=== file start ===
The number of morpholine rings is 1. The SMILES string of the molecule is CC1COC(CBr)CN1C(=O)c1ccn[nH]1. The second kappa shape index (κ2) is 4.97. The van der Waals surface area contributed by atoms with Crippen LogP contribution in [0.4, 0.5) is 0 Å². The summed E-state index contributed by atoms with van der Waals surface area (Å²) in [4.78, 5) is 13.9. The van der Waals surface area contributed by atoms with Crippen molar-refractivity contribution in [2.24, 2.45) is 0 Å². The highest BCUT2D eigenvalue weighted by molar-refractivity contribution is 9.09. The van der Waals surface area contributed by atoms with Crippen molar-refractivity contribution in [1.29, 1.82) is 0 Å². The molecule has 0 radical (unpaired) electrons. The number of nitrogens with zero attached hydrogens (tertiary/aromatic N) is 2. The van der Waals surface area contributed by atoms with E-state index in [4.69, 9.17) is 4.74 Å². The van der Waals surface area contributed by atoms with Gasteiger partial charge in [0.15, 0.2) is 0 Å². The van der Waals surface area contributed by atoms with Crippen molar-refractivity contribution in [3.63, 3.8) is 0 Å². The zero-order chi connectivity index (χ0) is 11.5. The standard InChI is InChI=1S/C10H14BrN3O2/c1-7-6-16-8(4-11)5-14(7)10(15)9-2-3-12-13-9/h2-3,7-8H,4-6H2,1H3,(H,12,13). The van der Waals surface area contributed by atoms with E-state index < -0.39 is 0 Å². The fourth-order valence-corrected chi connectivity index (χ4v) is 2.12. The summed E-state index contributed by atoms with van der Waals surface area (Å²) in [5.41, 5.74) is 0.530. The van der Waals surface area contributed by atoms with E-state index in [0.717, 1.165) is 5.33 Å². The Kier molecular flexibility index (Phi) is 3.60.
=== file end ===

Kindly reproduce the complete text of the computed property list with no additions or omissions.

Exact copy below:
The number of morpholine rings is 1. The SMILES string of the molecule is CC1COC(CBr)CN1C(=O)c1ccn[nH]1. The second kappa shape index (κ2) is 4.97. The van der Waals surface area contributed by atoms with Crippen LogP contribution in [0.4, 0.5) is 0 Å². The summed E-state index contributed by atoms with van der Waals surface area (Å²) in [4.78, 5) is 13.9. The van der Waals surface area contributed by atoms with Crippen molar-refractivity contribution in [2.24, 2.45) is 0 Å². The highest BCUT2D eigenvalue weighted by molar-refractivity contribution is 9.09. The van der Waals surface area contributed by atoms with Crippen molar-refractivity contribution in [1.29, 1.82) is 0 Å². The molecule has 0 radical (unpaired) electrons. The number of nitrogens with zero attached hydrogens (tertiary/aromatic N) is 2. The van der Waals surface area contributed by atoms with E-state index in [4.69, 9.17) is 4.74 Å². The van der Waals surface area contributed by atoms with Gasteiger partial charge in [0.15, 0.2) is 0 Å². The van der Waals surface area contributed by atoms with Crippen molar-refractivity contribution in [3.63, 3.8) is 0 Å². The zero-order chi connectivity index (χ0) is 11.5. The standard InChI is InChI=1S/C10H14BrN3O2/c1-7-6-16-8(4-11)5-14(7)10(15)9-2-3-12-13-9/h2-3,7-8H,4-6H2,1H3,(H,12,13). The van der Waals surface area contributed by atoms with E-state index < -0.39 is 0 Å². The fourth-order valence-corrected chi connectivity index (χ4v) is 2.12. The summed E-state index contributed by atoms with van der Waals surface area (Å²) in [5.41, 5.74) is 0.530. The van der Waals surface area contributed by atoms with E-state index in [0.717, 1.165) is 5.33 Å². The Kier molecular flexibility index (Phi) is 3.60.